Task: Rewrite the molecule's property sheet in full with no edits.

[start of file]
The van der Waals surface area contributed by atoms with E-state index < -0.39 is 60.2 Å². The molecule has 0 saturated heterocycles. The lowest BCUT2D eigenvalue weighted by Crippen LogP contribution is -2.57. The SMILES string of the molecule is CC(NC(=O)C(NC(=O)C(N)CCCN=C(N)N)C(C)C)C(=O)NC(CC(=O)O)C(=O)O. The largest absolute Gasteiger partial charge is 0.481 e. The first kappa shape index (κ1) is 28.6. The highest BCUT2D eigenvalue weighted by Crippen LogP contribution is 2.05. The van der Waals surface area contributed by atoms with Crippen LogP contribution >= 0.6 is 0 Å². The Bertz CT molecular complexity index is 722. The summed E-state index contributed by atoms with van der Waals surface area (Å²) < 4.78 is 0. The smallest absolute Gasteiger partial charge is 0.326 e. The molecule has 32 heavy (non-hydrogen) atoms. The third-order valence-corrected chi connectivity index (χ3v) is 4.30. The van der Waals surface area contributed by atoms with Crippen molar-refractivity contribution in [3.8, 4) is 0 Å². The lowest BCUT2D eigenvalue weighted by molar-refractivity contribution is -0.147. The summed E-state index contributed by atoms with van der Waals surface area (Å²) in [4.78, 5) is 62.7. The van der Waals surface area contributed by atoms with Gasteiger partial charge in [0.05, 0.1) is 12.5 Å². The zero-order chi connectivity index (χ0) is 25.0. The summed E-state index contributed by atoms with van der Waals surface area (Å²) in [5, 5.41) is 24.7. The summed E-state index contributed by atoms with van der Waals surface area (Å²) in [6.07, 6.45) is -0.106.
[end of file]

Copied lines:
The van der Waals surface area contributed by atoms with E-state index < -0.39 is 60.2 Å². The molecule has 0 saturated heterocycles. The lowest BCUT2D eigenvalue weighted by Crippen LogP contribution is -2.57. The SMILES string of the molecule is CC(NC(=O)C(NC(=O)C(N)CCCN=C(N)N)C(C)C)C(=O)NC(CC(=O)O)C(=O)O. The largest absolute Gasteiger partial charge is 0.481 e. The first kappa shape index (κ1) is 28.6. The highest BCUT2D eigenvalue weighted by Crippen LogP contribution is 2.05. The van der Waals surface area contributed by atoms with Crippen LogP contribution >= 0.6 is 0 Å². The Bertz CT molecular complexity index is 722. The summed E-state index contributed by atoms with van der Waals surface area (Å²) < 4.78 is 0. The smallest absolute Gasteiger partial charge is 0.326 e. The molecule has 32 heavy (non-hydrogen) atoms. The third-order valence-corrected chi connectivity index (χ3v) is 4.30. The van der Waals surface area contributed by atoms with Crippen molar-refractivity contribution in [3.8, 4) is 0 Å². The lowest BCUT2D eigenvalue weighted by molar-refractivity contribution is -0.147. The summed E-state index contributed by atoms with van der Waals surface area (Å²) in [4.78, 5) is 62.7. The van der Waals surface area contributed by atoms with Gasteiger partial charge in [0.05, 0.1) is 12.5 Å². The zero-order chi connectivity index (χ0) is 25.0. The summed E-state index contributed by atoms with van der Waals surface area (Å²) in [5, 5.41) is 24.7. The summed E-state index contributed by atoms with van der Waals surface area (Å²) in [6.07, 6.45) is -0.106.